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Tuesday, June 22, 2021
The independent student publication of The Unversity at Buffalo, since 1950

NYC boys come out to play

Interpol shines on new indie label

Artist: Interpol

Album: Interpol

Label: Matador Records

Release date: September 7

Grade: B

Light up your cigarettes and grab all your hipster friends: Interpol is back.

For Interpol's self-titled album, the band left the confines of a major label to resign with indie label Matador. The release finds a band increasingly comfortable with its style of arena rock for the indie crowd.

Bassist Carlos Dengler must not have felt the same way, as he left the band shortly after the album's completion. This means that this will be the last release from Interpol's original lineup.

Consider this a nice farewell. The album sounds cleaner than their past releases. This surprisingly works to their advantage as it gives the band's music a new shine that emits more warmth than previous efforts.

The album gets off to an excellent start with "Success." Singer Paul Banks is in fine form during this song, which features the kind of grandiose lyrics fans have come to expect from the band.

"I have succeeded/I won't compete for long/I'm not supposed to show you/I've got two secrets/But I only told you one," Banks sings.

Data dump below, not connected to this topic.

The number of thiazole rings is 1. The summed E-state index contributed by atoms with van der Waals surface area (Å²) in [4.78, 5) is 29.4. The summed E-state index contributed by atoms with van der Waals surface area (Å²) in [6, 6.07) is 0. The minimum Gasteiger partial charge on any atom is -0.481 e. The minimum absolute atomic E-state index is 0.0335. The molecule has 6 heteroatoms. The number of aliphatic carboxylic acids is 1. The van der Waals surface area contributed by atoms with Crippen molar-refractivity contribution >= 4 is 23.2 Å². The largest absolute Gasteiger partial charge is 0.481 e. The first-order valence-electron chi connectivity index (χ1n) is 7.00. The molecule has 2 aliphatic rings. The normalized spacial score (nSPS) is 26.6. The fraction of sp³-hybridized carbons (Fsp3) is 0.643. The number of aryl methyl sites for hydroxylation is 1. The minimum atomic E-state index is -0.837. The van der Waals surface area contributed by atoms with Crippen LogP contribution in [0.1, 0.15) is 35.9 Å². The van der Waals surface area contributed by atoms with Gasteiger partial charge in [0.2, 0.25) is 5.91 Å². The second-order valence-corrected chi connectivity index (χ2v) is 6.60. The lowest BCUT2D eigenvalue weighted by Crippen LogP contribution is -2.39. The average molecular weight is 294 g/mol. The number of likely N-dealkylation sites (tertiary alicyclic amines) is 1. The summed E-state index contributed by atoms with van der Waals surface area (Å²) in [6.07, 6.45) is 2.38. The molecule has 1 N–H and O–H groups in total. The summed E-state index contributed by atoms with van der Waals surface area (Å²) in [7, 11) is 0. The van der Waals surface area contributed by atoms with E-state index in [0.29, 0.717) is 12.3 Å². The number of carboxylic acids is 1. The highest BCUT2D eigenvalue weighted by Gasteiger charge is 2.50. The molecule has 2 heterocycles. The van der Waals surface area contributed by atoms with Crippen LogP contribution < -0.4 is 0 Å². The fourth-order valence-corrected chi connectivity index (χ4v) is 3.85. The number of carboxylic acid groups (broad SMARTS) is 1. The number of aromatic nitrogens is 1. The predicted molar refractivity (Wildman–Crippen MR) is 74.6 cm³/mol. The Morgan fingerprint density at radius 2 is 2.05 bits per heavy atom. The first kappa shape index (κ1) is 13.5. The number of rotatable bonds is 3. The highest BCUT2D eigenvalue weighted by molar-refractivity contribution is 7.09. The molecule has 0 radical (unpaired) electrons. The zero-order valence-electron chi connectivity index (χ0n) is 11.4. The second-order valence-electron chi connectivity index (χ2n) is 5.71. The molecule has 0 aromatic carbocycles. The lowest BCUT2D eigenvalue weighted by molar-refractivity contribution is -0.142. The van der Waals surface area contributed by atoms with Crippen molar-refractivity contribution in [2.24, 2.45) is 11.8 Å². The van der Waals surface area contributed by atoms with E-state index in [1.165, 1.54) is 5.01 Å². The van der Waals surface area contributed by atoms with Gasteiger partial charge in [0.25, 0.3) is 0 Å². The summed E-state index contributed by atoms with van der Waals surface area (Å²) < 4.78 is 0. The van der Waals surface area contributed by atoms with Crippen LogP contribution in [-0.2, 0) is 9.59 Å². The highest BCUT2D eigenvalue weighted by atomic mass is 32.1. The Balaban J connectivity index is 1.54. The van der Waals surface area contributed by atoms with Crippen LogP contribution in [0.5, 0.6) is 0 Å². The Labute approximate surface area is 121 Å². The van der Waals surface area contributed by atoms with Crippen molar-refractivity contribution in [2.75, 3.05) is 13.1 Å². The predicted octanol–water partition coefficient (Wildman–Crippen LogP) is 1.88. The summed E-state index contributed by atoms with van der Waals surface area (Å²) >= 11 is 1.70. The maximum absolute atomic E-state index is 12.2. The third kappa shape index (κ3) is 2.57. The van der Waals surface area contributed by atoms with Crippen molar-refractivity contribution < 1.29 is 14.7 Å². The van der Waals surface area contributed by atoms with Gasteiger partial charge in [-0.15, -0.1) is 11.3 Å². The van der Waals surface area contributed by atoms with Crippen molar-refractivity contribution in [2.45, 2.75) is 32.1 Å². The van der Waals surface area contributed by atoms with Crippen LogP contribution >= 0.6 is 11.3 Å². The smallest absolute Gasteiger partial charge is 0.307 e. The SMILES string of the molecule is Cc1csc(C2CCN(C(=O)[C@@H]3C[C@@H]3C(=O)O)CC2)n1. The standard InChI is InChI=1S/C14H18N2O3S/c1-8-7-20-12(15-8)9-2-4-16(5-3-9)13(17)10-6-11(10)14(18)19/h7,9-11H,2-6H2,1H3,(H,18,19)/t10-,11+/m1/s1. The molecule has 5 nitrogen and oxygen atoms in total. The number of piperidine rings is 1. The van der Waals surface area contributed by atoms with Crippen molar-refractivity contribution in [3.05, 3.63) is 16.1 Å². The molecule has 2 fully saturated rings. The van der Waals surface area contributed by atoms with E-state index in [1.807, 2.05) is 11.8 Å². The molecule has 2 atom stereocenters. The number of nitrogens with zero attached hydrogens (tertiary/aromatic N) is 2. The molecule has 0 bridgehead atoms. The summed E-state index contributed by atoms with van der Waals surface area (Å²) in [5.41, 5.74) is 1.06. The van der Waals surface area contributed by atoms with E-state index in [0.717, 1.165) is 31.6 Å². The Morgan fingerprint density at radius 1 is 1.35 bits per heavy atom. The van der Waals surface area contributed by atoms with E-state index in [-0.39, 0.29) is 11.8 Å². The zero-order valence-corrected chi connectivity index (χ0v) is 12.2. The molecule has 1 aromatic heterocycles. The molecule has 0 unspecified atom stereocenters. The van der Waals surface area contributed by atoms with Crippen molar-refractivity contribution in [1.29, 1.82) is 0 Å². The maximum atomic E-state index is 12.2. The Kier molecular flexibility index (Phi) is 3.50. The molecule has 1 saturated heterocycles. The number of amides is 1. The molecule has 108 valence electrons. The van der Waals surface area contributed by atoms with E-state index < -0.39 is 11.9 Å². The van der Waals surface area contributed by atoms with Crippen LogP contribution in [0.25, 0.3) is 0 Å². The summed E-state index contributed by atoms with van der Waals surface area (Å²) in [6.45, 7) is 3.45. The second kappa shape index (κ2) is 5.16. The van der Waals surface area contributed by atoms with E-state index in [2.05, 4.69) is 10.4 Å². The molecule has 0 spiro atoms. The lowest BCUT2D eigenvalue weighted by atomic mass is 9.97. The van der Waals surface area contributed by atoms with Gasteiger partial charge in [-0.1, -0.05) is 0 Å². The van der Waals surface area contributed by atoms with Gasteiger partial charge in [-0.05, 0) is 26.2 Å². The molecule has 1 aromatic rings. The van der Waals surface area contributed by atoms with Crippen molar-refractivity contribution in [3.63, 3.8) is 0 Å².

Fans might have been surprised to find that the band was selected to open for U2 on their latest tour. Upon hearing The Edge-like guitar work on "Memory Serves," it becomes instantly clear that the band aimed to create songs that can rock out the largest of stadiums.

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For the most part, the band succeeded. "Lights" contains an arena-sized riff that builds up until Banks finally settles into a repeating chant of "That's why I hold you dear."

While the disc is consistent and clean, it is not exactly as strong as their previous albums. Despite the album's cohesiveness, there is a lack of standout tracks that demand play out of the confines of the album.

The band might have become too comfortable when making the album. While lead single "Barricade" is a fun track, it doesn't contain the immediacy of "Evil" or "The Heinrich Maneuver." Though some of the tracks toward the end of the album are adequate, they are less memorable than songs found on the first half.

Still, this is an interesting release from a band that can never be the same again. Where the group will go from here remains unknown. For now, the band offers a tight set of songs fans should hear at loud volumes and before Bono hits the stage.



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